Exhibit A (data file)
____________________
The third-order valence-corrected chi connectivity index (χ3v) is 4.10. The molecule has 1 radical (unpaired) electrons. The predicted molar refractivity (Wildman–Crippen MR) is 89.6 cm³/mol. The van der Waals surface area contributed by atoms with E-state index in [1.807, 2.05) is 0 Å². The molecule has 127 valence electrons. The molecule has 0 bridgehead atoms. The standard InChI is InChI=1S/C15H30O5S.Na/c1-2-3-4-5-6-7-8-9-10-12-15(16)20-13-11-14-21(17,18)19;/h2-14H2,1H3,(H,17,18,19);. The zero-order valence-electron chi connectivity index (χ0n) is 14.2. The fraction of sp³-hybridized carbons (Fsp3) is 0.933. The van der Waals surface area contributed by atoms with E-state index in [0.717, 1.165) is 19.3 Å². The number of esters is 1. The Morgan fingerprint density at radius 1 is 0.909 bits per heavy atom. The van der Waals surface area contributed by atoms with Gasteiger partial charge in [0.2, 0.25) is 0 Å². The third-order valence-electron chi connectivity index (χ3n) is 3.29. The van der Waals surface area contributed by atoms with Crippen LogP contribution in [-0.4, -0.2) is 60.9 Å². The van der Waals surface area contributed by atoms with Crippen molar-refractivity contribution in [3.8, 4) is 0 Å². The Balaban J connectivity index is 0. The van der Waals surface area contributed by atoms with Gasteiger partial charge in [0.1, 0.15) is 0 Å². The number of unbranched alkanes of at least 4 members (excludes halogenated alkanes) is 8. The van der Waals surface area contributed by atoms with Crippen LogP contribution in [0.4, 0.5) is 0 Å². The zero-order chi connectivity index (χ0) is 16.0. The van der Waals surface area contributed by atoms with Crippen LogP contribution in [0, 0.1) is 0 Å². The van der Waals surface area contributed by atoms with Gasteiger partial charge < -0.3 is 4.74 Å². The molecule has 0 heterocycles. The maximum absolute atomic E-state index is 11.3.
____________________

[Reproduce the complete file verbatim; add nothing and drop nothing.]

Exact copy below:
The third-order valence-corrected chi connectivity index (χ3v) is 4.10. The molecule has 1 radical (unpaired) electrons. The predicted molar refractivity (Wildman–Crippen MR) is 89.6 cm³/mol. The van der Waals surface area contributed by atoms with E-state index in [1.807, 2.05) is 0 Å². The molecule has 127 valence electrons. The molecule has 0 bridgehead atoms. The standard InChI is InChI=1S/C15H30O5S.Na/c1-2-3-4-5-6-7-8-9-10-12-15(16)20-13-11-14-21(17,18)19;/h2-14H2,1H3,(H,17,18,19);. The zero-order valence-electron chi connectivity index (χ0n) is 14.2. The fraction of sp³-hybridized carbons (Fsp3) is 0.933. The van der Waals surface area contributed by atoms with E-state index in [0.717, 1.165) is 19.3 Å². The number of esters is 1. The Morgan fingerprint density at radius 1 is 0.909 bits per heavy atom. The van der Waals surface area contributed by atoms with Gasteiger partial charge in [0.2, 0.25) is 0 Å². The third-order valence-electron chi connectivity index (χ3n) is 3.29. The van der Waals surface area contributed by atoms with Crippen LogP contribution in [-0.4, -0.2) is 60.9 Å². The van der Waals surface area contributed by atoms with Crippen molar-refractivity contribution in [3.8, 4) is 0 Å². The Balaban J connectivity index is 0. The van der Waals surface area contributed by atoms with Gasteiger partial charge in [0.1, 0.15) is 0 Å². The number of unbranched alkanes of at least 4 members (excludes halogenated alkanes) is 8. The van der Waals surface area contributed by atoms with Crippen LogP contribution in [0.4, 0.5) is 0 Å². The zero-order chi connectivity index (χ0) is 16.0. The van der Waals surface area contributed by atoms with Crippen LogP contribution in [0, 0.1) is 0 Å². The van der Waals surface area contributed by atoms with Gasteiger partial charge < -0.3 is 4.74 Å². The molecule has 0 heterocycles. The maximum absolute atomic E-state index is 11.3.